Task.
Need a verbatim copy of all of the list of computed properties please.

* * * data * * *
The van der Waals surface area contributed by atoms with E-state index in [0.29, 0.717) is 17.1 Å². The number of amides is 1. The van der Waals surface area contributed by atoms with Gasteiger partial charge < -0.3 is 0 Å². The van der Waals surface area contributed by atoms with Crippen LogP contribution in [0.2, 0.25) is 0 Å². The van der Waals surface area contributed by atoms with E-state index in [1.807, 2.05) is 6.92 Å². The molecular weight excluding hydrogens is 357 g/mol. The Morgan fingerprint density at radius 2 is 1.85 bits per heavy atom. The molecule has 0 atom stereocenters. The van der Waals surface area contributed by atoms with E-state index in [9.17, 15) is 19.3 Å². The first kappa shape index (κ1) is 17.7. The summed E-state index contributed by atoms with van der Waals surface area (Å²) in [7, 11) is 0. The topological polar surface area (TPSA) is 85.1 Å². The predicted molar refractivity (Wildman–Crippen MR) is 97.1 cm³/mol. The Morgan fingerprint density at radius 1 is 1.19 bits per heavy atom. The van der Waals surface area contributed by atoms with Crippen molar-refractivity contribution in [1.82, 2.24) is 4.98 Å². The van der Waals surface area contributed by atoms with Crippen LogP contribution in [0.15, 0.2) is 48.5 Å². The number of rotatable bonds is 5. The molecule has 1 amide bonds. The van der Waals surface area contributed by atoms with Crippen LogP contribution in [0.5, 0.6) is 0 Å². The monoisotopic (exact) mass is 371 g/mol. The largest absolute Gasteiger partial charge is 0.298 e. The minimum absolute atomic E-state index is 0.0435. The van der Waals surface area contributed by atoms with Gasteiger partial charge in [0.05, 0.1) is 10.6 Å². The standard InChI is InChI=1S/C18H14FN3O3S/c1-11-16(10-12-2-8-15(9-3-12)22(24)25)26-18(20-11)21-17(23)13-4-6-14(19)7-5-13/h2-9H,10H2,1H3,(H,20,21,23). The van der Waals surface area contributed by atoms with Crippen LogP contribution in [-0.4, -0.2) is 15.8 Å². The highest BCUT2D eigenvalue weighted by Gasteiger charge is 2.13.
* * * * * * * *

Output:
The van der Waals surface area contributed by atoms with E-state index in [0.29, 0.717) is 17.1 Å². The number of amides is 1. The van der Waals surface area contributed by atoms with Gasteiger partial charge < -0.3 is 0 Å². The van der Waals surface area contributed by atoms with Crippen LogP contribution in [0.2, 0.25) is 0 Å². The van der Waals surface area contributed by atoms with E-state index in [1.807, 2.05) is 6.92 Å². The molecular weight excluding hydrogens is 357 g/mol. The Morgan fingerprint density at radius 2 is 1.85 bits per heavy atom. The molecule has 0 atom stereocenters. The van der Waals surface area contributed by atoms with E-state index in [9.17, 15) is 19.3 Å². The first kappa shape index (κ1) is 17.7. The summed E-state index contributed by atoms with van der Waals surface area (Å²) in [7, 11) is 0. The topological polar surface area (TPSA) is 85.1 Å². The predicted molar refractivity (Wildman–Crippen MR) is 97.1 cm³/mol. The Morgan fingerprint density at radius 1 is 1.19 bits per heavy atom. The van der Waals surface area contributed by atoms with Crippen molar-refractivity contribution in [1.82, 2.24) is 4.98 Å². The van der Waals surface area contributed by atoms with Crippen LogP contribution in [0.15, 0.2) is 48.5 Å². The number of rotatable bonds is 5. The molecule has 1 amide bonds. The van der Waals surface area contributed by atoms with Crippen LogP contribution in [0.5, 0.6) is 0 Å². The monoisotopic (exact) mass is 371 g/mol. The largest absolute Gasteiger partial charge is 0.298 e. The minimum absolute atomic E-state index is 0.0435. The van der Waals surface area contributed by atoms with Gasteiger partial charge in [0.05, 0.1) is 10.6 Å². The standard InChI is InChI=1S/C18H14FN3O3S/c1-11-16(10-12-2-8-15(9-3-12)22(24)25)26-18(20-11)21-17(23)13-4-6-14(19)7-5-13/h2-9H,10H2,1H3,(H,20,21,23). The van der Waals surface area contributed by atoms with Crippen LogP contribution in [-0.4, -0.2) is 15.8 Å². The highest BCUT2D eigenvalue weighted by Gasteiger charge is 2.13.